The acting head of the Government Communications Security Bureau (GCSB) says it is disappointing her planned speech this afternoon was hijacked by protesters as she was going to reveal operational details never previously discussed.
Una Jagose was about to deliver an address to a Privacy Commission technology forum at the National Library in Wellington when two anti-GCSB protesters unfurled a banner in front of the podium and refused to move.
One man from the audience appealed to the two women to allow Ms Jagose to speak, as that was what they were there to hear, but the protesters said they intended to remain for the duration of the speech.
Privacy Commissioner John Edwards then decided to cancel the event.
Afterwards Ms Jagose said the agency had heeded public calls for greater transparency.
"Protests are a legitimate part of the democracy that we live in and I like the democracy that we live in - so is the work that the bureau does, a legitimate part of the democracy we live in," she said.
"So it was a shame that one stopped the other from going ahead today."
The Cortex cyber security programme used by government agencies and some large New Zealand companies became highly controversial during last year's election campaign, as part of broader coverage about the operations of the GCSB.
Ms Jagose said she was very happy to field questions from the audience, but not to deliver her speech over the top of the protest banner.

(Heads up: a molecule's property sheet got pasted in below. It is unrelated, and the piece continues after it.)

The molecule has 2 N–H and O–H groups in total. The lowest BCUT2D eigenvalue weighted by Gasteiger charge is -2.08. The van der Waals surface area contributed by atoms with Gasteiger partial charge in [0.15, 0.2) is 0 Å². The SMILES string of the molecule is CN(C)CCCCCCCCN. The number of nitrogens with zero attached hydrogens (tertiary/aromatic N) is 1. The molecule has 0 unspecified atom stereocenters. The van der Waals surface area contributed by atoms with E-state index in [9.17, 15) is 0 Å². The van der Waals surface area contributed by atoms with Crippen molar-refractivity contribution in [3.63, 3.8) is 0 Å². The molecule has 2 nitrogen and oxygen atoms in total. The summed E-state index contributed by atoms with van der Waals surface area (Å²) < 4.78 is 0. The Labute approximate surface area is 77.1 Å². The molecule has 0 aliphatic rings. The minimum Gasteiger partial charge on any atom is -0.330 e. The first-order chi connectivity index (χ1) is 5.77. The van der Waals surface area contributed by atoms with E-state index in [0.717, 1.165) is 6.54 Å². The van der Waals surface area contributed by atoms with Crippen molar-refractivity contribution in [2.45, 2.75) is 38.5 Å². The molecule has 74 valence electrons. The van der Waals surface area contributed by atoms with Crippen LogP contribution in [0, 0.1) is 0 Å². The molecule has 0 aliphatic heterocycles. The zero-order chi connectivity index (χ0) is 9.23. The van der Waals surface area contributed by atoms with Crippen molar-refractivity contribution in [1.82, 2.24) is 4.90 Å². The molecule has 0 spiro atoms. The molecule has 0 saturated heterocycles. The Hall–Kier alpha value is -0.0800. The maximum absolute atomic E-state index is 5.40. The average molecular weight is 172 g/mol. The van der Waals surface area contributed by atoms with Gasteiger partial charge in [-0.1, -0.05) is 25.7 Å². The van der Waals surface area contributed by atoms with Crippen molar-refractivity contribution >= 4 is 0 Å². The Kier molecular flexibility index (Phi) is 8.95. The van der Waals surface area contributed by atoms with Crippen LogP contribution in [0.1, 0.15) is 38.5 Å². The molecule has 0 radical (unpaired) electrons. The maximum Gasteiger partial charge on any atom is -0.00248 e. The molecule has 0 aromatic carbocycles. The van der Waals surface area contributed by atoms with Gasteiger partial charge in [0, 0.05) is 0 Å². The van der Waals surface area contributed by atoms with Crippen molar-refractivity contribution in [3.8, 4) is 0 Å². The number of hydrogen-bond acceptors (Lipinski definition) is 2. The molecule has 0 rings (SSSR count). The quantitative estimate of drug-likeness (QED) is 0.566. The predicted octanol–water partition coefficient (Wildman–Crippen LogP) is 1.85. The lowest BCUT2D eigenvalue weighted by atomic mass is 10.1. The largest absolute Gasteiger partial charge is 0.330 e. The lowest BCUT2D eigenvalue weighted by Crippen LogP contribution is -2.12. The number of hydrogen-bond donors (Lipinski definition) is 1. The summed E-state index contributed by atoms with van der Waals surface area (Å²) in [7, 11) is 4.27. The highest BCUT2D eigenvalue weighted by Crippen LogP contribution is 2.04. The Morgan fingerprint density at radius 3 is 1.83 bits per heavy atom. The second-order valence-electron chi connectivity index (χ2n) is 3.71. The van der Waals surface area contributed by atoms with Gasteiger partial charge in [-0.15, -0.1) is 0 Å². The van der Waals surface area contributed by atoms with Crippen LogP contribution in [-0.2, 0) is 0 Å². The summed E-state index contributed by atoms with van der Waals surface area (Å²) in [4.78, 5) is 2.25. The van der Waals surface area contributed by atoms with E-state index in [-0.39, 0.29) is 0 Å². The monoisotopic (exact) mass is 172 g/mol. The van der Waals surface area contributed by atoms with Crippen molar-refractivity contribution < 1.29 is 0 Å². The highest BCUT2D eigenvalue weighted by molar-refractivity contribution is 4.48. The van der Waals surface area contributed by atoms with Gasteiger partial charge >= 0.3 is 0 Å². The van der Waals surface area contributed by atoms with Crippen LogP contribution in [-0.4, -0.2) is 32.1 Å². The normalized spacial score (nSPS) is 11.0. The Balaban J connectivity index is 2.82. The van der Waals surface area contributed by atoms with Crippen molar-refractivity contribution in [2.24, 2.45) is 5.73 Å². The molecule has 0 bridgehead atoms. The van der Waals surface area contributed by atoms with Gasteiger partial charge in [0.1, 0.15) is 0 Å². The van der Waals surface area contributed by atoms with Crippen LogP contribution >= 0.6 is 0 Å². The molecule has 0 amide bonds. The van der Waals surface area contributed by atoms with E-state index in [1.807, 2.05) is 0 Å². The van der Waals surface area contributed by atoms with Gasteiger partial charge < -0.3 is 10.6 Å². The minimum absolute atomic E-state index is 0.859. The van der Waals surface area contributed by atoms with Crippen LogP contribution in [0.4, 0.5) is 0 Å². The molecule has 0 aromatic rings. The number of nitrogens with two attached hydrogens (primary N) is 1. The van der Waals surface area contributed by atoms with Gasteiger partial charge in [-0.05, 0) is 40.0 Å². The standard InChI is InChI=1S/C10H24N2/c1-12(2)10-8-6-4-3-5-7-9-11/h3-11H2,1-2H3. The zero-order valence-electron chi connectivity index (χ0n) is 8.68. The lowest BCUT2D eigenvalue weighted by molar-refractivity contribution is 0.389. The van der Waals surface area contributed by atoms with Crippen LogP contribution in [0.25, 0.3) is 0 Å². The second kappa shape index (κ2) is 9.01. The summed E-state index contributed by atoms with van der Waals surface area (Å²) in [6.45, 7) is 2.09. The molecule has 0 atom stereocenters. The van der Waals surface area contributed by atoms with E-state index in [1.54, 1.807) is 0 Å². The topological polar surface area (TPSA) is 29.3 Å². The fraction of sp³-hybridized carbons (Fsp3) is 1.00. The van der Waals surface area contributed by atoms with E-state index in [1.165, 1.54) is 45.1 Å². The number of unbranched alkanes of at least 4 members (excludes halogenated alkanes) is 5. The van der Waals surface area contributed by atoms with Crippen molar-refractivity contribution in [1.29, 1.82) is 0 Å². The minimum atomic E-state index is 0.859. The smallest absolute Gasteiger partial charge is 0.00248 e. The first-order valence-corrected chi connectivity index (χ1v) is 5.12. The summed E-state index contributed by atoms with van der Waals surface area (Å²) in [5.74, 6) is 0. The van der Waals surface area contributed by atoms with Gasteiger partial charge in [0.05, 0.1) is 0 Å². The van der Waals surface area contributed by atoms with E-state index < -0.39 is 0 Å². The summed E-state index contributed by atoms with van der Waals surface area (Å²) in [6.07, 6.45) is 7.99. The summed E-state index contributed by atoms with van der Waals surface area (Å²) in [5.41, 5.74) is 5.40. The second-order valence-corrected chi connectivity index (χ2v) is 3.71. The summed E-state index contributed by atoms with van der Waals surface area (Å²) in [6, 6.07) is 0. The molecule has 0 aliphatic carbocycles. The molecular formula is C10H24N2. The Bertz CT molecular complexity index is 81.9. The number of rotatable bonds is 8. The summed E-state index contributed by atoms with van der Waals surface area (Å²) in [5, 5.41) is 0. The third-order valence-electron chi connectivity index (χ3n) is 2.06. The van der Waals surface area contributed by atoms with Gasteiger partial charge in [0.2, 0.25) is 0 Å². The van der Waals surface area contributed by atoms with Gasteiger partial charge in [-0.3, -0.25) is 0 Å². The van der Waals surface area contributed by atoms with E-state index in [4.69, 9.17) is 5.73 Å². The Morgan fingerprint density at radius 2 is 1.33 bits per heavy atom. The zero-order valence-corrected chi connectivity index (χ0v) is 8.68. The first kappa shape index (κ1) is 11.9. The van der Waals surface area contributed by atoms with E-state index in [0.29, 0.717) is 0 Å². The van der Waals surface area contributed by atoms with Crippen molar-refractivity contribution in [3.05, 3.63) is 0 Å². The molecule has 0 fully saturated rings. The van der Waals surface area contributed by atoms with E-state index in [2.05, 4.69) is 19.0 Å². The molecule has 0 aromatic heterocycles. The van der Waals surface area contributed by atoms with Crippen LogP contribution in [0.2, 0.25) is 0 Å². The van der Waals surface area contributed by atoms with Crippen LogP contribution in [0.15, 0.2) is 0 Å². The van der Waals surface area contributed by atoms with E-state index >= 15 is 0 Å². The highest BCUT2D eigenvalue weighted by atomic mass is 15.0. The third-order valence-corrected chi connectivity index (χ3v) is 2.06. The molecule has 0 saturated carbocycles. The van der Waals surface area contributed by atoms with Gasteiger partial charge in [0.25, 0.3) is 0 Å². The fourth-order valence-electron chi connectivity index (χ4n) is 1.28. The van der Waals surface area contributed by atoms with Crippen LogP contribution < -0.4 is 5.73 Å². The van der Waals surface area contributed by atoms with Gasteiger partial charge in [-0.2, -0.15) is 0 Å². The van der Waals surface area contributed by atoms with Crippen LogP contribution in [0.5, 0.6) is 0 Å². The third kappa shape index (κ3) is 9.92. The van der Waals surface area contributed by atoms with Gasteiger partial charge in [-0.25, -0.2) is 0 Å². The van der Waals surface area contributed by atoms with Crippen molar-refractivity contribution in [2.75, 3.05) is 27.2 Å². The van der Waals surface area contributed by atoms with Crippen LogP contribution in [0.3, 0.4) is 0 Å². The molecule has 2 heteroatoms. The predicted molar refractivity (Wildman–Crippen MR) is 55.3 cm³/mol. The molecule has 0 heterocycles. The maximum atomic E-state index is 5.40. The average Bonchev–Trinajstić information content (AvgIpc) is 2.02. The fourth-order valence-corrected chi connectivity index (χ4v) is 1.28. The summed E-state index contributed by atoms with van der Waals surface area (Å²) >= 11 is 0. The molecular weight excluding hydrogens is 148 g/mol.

"I was going to talk about the work that we do both in foreign intelligence and cyber defence, and talk about the systems of oversight and the controls that are in place.
"I was going to talk a lot more about more than we've ever talked about before in public about our cyber security programme, called the Cortex programme - how we look at the privacy interests related to that programme, how it works, how it's controlled, what it is.
"Stuff that we've never said before."
Ms Jagose said she would still get more detail out to the public and would reschedule her speech for a later date.
Mr Edwards said, in his view, the protesters were there to disrupt and prevent the messages from coming out, and he wasn't prepared to subject his guest and the audience to the "spectacle of people being dragged out" by security.
"That would have suited the protesters, I'm sure, to have been able to garner more media attention and to shout their message but there's no need for that.
"This is about freedom of speech; if they use their speech to shut down this really important development in the opening up of the organisation, then I think they've acted counter to their interests frankly."